The Bowes Museum > Exhibitions > 2009 > Alfred Sisley - Impressionist Landscapes

Alfred Sisley - Impressionist Landscapes

The work of Alfred Sisley was on show; the first major exhibition devoted to this leading Impressionist to take place outside London in half a century. 

Alfred Sisley: Impressionist Landscapes comprised of works from this acclaimed member of the Impressionist group, who was described by his contemporary Eugène Murer as having ‘the soul and brush of a poet.’ It spans the years from the first Impressionist exhibition in 1874 until his death from throat cancer in 1899. Born in Paris to English parents, Sisley’s talents were appreciated by his lifelong friends Monet and Renoir, with whom he studied, and his art is now appreciated worldwide. This exhibition, which included loans from private collections and museums, explored Sisley’s captivation with the landscape of the Parisian suburbs of Louveciennes and Port-Marly and the towns along the River Loing. Port-Marly provided Sisley with the inspiration for some of his most famous and celebrated images. This body of work was explored with the inclusion of Port-Marly under Snow, from a private collection and on long term loan to The Bowes Museum.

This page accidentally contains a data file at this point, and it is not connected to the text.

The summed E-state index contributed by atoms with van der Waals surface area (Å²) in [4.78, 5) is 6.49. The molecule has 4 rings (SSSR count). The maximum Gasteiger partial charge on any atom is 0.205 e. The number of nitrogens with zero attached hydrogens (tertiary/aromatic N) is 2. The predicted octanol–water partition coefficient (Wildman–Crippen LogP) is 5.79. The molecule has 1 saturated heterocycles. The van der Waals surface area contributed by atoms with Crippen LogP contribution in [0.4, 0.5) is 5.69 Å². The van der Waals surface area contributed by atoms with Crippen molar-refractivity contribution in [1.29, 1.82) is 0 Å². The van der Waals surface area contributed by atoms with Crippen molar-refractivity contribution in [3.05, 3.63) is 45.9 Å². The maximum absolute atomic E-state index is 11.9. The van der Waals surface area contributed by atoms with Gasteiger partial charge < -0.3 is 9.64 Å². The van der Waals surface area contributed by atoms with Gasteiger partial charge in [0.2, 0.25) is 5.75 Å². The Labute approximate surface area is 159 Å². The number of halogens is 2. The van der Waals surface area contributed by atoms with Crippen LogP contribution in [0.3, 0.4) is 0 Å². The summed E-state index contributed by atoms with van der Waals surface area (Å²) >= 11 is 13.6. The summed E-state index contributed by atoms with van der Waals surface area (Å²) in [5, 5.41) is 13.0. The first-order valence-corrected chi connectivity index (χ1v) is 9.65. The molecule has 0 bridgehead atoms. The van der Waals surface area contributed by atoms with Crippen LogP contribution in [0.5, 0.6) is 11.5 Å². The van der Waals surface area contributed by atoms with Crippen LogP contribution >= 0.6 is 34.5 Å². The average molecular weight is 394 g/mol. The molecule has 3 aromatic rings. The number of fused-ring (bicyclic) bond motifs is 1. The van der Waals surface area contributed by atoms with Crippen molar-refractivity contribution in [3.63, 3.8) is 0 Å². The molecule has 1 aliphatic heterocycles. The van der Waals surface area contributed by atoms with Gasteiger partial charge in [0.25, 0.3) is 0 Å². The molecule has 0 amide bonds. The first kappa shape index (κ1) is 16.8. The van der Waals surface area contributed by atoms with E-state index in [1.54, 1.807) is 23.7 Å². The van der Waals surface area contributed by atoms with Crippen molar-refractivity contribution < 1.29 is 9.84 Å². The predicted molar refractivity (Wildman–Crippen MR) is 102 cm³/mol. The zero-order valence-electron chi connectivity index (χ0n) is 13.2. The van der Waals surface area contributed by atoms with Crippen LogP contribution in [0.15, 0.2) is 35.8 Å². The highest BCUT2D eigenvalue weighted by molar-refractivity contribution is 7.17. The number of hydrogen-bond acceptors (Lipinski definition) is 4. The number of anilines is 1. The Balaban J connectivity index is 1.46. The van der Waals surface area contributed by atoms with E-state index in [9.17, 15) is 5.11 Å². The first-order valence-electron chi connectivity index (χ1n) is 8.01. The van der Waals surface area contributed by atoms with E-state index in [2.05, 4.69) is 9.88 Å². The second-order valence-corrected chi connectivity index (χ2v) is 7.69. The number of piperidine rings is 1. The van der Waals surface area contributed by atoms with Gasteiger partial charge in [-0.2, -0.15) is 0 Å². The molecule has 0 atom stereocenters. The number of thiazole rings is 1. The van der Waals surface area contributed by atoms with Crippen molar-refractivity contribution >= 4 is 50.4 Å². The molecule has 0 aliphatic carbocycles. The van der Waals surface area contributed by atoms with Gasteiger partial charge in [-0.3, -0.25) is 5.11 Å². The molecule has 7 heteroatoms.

“Sisley very rarely painted anything other than landscapes, and would paint the same view at different times of year,” said Emma House, Assistant Keeper of Fine Art at The Bowes Museum. “He delighted in exploring the effects of weather conditions on the landscape. His eloquent brushwork and subtle range of colours and tonal nuances captured the ever changing seasons. “Sisley’s reputation as a leading member of the Impressionist group has been hard-fought. Neglected during his lifetime, he fell into relative obscurity when he died. He was of British parentage and never managed to become a French citizen, which is why he might possibly have been neglected. He retained his British nationality even though he spent so little time here. “This exhibition wass a retrospective to show the development of Sisley’s style,” she added. “As he got older his brushwork became much looser, and his use of colour more vibrant.”